Led by Western Australian Institute for Medical Research (WAIMR) Director Professor Peter Klinken, the scientists have screened a large collection of drug-like molecules and recently identified a number of compounds which can increase levels of the Hls5, the gene known to block growth of cancerous cells.
"This discovery is very encouraging and a great step forward in our quest to create new cancer treatments," said Professor Klinken.
"Because of the role Hls5 plays in keeping cell growth at a normal rate, we expect that these compounds will greatly slow down the growth of cancer cells."
The Hls5 tumour suppressor gene was reported by Professor Klinken's team in 2004.
The group's research has revealed that people who don't have the gene - or those who have a mutated or inactive form of the gene - are more likely to develop certain types of cancer.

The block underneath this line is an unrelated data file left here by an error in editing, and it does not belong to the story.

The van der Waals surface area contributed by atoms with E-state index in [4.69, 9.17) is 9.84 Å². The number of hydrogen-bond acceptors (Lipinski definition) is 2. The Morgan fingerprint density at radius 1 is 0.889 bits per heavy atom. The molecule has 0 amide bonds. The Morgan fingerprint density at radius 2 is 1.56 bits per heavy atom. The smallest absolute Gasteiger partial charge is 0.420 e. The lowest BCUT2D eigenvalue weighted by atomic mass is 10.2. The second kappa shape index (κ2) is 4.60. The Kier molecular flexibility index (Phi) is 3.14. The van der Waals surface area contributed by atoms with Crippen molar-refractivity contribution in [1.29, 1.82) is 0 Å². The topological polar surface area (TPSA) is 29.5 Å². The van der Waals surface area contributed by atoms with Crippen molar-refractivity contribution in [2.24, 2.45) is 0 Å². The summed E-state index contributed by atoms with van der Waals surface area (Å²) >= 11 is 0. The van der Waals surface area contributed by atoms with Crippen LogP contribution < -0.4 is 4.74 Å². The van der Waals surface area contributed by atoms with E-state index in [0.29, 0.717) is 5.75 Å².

In conjunction with WA-based biotechnology company BioPharmica, the WAIMR team has spent more than a year screening 70,000 compounds which increase Hls5 levels.
"Our preliminary data reveals that several of these compounds do indeed markedly slow down the growth of human cancer cells," said Professor Klinken.
"Importantly, we also know through computer modeling that nearly all of these compounds have drug-like qualities."
"From here, we take the research to the next phase of laboratory testing with the ultimate hope of investigating if one of these molecules can be used to create a fresh treatment that can slow growth of cancer cells in patients."